After taking two of three games from the St. Louis Cardinals in Busch Stadium, the Phillies spent their off day Thursday in Kansas City awaiting the start of a three-game interleague series against the Royals. Interleague play has been around since 1997, but this is only the second time the Phillies have played the Royals in Kansas City since the teams met in the 1980 World Series. The last time the Phillies played in Kauffman Stadium was June 2007. The Royals took two of three games in that series and two of three again when the teams opened the 2013 season at Citizens Bank Park.
The Phillies took two of three games when the teams met in 2004 at CBP and two of three again in 2016 at CBP. The rebuilding Royals, just four years removed from winning their second World Series, are in last place with a 13-25 record. They are already 11 1/2 games behind the Minnesota Twins in the American League Central.
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I ran out of newsprint room to tell all the wonderful stories I heard about Phillies chairman David Montgomery, who died Wednesday morning at 72. This space affords me the opportunity to share a few more.
The first comes from former Phillies general manager Ruben Amaro Jr., who now works in the New York Mets’ front office. It’s not breaking news that Amaro’s ascent from player to Phillies general manager was endorsed by Montgomery, but the connection between the two started long before that.
“When Dad was working in the Phillies’ front office, he couldn’t decide where we should go to high school,” Amaro said. “David told my dad that we needed to go to Penn Charter. My brother David went to Duke and went on to have the career he has had in marketing, and I went to Stanford and have had the chance to have the career I have. I’m not sure that happens if we don’t go to Penn Charter. When I think about it, David’s impact on my personal life has been extraordinary.”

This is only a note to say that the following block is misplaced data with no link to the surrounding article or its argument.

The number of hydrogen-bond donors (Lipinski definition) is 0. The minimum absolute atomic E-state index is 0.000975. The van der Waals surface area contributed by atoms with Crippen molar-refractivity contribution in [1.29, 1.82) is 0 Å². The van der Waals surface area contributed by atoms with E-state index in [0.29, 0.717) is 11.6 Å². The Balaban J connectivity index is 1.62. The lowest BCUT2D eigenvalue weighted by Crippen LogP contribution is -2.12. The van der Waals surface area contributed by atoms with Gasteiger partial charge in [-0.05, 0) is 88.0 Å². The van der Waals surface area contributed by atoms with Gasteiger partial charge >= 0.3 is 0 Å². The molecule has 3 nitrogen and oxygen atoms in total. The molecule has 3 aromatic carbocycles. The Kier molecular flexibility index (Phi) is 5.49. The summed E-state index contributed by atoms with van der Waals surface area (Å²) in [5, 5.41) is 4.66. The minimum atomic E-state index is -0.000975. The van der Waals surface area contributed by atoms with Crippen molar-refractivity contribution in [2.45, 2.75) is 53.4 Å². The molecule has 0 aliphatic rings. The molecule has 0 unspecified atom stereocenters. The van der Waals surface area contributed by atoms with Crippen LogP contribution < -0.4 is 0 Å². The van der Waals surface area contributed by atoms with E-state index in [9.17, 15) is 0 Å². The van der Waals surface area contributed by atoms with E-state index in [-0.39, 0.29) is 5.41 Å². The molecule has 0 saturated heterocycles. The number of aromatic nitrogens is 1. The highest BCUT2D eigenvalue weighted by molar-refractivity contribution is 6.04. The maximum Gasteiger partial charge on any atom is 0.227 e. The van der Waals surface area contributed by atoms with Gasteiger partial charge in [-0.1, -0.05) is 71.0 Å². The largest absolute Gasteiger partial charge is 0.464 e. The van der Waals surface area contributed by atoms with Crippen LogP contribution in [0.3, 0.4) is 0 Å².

Recently retired clubhouse manager and traveling secretary Frank Coppenbarger shared a great story about Michael Bourn being called up to the big leagues and flying to Chicago for a game at Wrigley Field in August 2006. While waiting outside the ballpark for Bourn to arrive via cab, Coppenbarger received a phone call from general manager Pat Gillick telling him the Phillies had added Jose Hernandez to the roster instead, so Bourn would not be coming to the big leagues after all.
“So now I know this kid’s heart is going to be broken as soon as he gets here,” Coppenbarger said. "I couldn’t tell him. I told him to go up to Charlie Manuel’s office. After Charlie told him what was going on, Bourn came to me for his airline ticket. We were just at the start of a long road trip, so I gave him his plane ticket and then I said, ‘Here’s your meal money for the trip that I gave you before I knew you were sent down.’ He perked up. I knew I wasn’t supposed to do it, but I did.
“When we got back home, David peeked his head into my office to see how things were going. I told him what I had done with Bourn. David said, ‘I’m so glad you did that. That’s exactly what I would have wanted you to do.’ From then on, whenever I had a decision to make, I always thought, ‘What would David want me to do?’ I’m not sure I always made the right decision, but I knew why I was making it.”